A lava channel is a stream of fluid lava contained within marginal zones of static (i.e., solid and stationary) lava or levees. The initial channel may not contain levees per se, until the parental flow solidifies over what develops into the channel and creates simple levees. This initial levee allows for the building of a more complex levee and channel. As the lava flows though the channel, the elevation of the surface of the lava flow pulsates and lava can possibly flood the associated channel walls spilling out of the channel and over the existing levees, creating what is known as overflow levees. Overflow levees increase the height and width of the original levee. The lava that flows in lava channels is commonly basaltic in composition.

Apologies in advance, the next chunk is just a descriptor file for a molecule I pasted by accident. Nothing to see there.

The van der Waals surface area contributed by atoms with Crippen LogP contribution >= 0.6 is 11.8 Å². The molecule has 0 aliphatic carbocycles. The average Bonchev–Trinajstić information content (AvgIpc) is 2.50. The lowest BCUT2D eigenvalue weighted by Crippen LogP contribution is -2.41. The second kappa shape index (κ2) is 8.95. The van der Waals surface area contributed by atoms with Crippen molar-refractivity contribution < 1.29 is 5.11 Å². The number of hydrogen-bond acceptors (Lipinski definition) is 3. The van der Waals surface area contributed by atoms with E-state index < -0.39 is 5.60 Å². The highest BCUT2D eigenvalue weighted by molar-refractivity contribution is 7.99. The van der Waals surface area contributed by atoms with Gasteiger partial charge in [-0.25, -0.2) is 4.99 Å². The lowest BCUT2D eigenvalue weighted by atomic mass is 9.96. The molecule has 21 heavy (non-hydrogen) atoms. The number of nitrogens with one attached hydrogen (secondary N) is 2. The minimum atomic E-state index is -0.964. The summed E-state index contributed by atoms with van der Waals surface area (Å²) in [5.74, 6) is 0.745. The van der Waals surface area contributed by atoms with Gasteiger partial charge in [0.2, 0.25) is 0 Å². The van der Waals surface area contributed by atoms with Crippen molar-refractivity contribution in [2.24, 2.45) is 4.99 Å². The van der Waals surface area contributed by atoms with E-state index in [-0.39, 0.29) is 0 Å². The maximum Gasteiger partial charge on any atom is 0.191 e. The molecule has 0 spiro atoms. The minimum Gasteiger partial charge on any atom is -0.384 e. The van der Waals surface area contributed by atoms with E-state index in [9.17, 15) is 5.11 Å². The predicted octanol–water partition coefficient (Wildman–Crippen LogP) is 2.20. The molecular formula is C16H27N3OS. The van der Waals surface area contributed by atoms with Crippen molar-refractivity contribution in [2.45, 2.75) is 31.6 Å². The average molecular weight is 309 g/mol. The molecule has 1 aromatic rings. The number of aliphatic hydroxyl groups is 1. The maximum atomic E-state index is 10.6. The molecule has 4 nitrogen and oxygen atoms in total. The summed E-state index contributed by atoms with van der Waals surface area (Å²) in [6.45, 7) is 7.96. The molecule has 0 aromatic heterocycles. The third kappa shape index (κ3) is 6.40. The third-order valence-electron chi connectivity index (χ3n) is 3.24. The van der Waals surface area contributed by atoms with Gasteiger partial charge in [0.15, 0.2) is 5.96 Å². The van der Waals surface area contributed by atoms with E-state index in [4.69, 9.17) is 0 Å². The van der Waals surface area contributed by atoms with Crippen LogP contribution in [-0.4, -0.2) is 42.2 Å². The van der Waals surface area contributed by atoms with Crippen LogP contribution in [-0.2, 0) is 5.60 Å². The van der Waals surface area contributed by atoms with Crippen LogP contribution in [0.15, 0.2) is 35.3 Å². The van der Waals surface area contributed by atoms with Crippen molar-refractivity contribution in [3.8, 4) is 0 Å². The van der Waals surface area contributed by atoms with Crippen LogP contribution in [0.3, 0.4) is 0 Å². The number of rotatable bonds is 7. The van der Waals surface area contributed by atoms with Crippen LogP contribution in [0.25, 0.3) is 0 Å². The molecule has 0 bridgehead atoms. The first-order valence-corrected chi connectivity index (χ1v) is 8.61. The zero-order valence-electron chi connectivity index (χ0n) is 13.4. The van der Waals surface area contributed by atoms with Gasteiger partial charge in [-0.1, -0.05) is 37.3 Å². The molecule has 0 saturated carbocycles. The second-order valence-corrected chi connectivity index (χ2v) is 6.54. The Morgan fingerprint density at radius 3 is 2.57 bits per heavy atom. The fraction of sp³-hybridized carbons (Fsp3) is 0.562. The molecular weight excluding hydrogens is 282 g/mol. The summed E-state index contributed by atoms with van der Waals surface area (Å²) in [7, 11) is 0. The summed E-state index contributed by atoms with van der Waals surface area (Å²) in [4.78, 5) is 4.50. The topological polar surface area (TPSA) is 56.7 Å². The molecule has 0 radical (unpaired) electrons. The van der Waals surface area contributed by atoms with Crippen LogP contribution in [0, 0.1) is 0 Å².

See also 
- Ailsa Allaby and Michael Allaby. "lava channel." A Dictionary of Earth Sciences. 1999. Retrieved June 27, 2011 from Encyclopedia.com
- Harris, A., M, Favalli., F, Mazzarini, C, Hamilton., 2008. Construction dynamics of a lava channel. Bulletin of Volcanology. 71. (4):459-474.